Monday, 30th July, 2012, 11:07 PM #129
Obviously (and most importantly), we're trading damage for maneuvers instead of hit chance. This is obviously key to making maneuvers fun just because missing feels like losing a turn and many players won't increase the chances of feeling totally ineffective. But there are also two ways in which using dice is different than a static bonus.
* First, the cost of trading damage for a non-damage effect changes as the character levels. If you gave up 3 hit points of damage to (for example) disarm an opponent or knock him prone, then that might be a difficult choice against a hobgoblin, but fighters would start disarming every giant they ever fought. By having the dice size increase as the fighter levels, the cost of performing a maneuver reflects the changing value of doing 1 more point of damage.
* Second, dice become a resource to allocate instead of a penalty for using a maneuver. It is well known (at least among decision theorists) that most people value something they already have over something they have yet to acquire. If the average player does 1d8+6 damage on his attack, it could feel like a loss if they have to give up 3 hit points of damage to complete a disarm. If instead, the player does 1d8+3 damage and has a d6 they can allocate between damage or a maneuver, then the maneuver feels like a better choice. Obviously, this is all psychology, but it makes a difference here.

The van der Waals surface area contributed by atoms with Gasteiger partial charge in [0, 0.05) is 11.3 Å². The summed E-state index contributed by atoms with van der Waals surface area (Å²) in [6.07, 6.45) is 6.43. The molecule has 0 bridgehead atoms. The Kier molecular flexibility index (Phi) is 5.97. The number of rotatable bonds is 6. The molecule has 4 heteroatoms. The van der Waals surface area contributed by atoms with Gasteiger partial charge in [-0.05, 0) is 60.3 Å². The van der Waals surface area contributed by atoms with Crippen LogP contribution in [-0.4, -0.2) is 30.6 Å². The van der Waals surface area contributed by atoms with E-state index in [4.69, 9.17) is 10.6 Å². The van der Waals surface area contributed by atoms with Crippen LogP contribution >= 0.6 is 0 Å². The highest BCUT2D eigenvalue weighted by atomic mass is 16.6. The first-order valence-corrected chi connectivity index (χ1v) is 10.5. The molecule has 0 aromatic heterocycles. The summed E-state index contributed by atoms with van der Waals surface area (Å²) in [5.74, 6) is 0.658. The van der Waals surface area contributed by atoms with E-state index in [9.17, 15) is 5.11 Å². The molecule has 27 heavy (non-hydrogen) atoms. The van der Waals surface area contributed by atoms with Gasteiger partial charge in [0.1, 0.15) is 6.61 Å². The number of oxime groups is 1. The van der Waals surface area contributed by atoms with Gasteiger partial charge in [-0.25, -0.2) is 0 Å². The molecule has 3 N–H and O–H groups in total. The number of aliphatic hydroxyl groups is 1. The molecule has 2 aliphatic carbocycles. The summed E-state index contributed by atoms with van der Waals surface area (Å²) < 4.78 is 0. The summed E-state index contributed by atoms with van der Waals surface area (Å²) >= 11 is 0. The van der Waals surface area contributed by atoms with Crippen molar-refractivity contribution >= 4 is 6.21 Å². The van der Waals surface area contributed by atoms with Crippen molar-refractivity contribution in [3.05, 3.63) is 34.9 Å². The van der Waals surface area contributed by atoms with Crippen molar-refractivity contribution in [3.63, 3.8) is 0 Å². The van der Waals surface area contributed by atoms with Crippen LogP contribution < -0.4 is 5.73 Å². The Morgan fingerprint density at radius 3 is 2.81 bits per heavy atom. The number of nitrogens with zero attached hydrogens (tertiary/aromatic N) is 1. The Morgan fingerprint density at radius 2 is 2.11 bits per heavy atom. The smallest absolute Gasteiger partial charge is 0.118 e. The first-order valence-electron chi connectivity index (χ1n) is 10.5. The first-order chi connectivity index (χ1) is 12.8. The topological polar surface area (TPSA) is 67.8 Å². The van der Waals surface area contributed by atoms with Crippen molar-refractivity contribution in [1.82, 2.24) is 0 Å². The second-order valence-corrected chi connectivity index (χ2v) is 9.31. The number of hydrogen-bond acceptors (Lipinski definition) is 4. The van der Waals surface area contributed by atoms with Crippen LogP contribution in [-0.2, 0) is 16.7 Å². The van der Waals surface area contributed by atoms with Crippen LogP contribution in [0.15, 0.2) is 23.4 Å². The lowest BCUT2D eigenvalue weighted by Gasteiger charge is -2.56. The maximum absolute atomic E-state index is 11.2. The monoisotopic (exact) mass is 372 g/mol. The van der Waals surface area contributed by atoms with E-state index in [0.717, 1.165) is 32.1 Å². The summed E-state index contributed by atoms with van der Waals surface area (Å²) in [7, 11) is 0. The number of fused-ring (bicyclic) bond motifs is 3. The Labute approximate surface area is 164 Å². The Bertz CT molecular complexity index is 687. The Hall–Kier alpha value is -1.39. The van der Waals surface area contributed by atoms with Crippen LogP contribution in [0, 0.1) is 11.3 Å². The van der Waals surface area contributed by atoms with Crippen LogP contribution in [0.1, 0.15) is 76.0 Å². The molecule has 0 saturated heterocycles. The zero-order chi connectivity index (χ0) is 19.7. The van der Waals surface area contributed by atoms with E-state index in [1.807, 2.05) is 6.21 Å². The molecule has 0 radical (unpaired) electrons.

Monday, 30th July, 2012, 11:19 PM #130
The Great Druid (Lvl 17)
Having thought about it some more, the other thing that I like about this mechanic is that it appears to be a properly defined hook for modules. You never really know until you build a few modules, but consider these options:
A. Ultra simple, flat - already discussed, you collapse the options into a flat bonus to damage and/or always just roll extra damage.
B. Maneuver hook - you have a short list of known maneuvers that you can activate with each "token", perhaps flavoring the token return as stamina.
C. 4E powers hook - you have a short list of known powers that you can use at-will or less often, that happens to work out to match your tokens accumulated, but these are fixed each day.
D. Trade for feats hook - there are some special fighter feats that do improved disarms, improved bull rush, etc. that you can purchase at character build time, and then they become fixed for you, but useable each round at will.
E. Ki modules - perhaps a lot like Maneuvers, but flavored as Ki instead of stamina, and thus on a different schedule of gaining and using tokens.
That is what makes this different mechanically than trading damage for some other option--it's in the proper place for a hook. Trading damage is something that you kludge onto an existing system. Like all kludges, it won't always work well. But if you build a system to have some [piece of damage that scales appropriately with level and system] and then abstract that out into a token, you can turn it back into damage or something else.
It's exactly the same kind of design that makes the electrical outlet and the appliance plug the point of swapping--as opposed to say hot-wiring your lamp every time you want to move it to another room or having to go to the breaker box to do the same thing. Swapping out damage for effects is a little too much like hot-wiring the lamp. This does affect player psychology, but then anything in a slightly wrong spot has similar effects on people. However people react to it initially, getting things designed into the right spot has tangible benefits.